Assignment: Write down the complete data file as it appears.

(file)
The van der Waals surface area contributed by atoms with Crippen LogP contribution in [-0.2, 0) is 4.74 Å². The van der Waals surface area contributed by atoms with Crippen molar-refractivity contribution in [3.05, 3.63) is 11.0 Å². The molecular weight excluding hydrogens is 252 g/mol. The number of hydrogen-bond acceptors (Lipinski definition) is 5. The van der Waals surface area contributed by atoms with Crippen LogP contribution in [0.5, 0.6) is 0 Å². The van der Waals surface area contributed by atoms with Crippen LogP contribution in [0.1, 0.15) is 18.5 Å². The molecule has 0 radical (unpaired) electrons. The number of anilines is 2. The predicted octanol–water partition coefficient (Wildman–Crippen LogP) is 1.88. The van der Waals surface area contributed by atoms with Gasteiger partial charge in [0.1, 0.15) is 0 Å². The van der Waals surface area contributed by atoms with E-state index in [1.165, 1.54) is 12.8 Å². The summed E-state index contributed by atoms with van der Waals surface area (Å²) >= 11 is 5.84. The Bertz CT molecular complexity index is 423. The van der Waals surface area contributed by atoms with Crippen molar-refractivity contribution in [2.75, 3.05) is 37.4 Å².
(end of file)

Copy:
The van der Waals surface area contributed by atoms with Crippen LogP contribution in [-0.2, 0) is 4.74 Å². The van der Waals surface area contributed by atoms with Crippen molar-refractivity contribution in [3.05, 3.63) is 11.0 Å². The molecular weight excluding hydrogens is 252 g/mol. The number of hydrogen-bond acceptors (Lipinski definition) is 5. The van der Waals surface area contributed by atoms with Crippen LogP contribution in [0.5, 0.6) is 0 Å². The van der Waals surface area contributed by atoms with Crippen LogP contribution in [0.1, 0.15) is 18.5 Å². The molecule has 0 radical (unpaired) electrons. The number of anilines is 2. The predicted octanol–water partition coefficient (Wildman–Crippen LogP) is 1.88. The van der Waals surface area contributed by atoms with Gasteiger partial charge in [0.1, 0.15) is 0 Å². The van der Waals surface area contributed by atoms with E-state index in [1.165, 1.54) is 12.8 Å². The summed E-state index contributed by atoms with van der Waals surface area (Å²) >= 11 is 5.84. The Bertz CT molecular complexity index is 423. The van der Waals surface area contributed by atoms with Crippen molar-refractivity contribution in [2.75, 3.05) is 37.4 Å².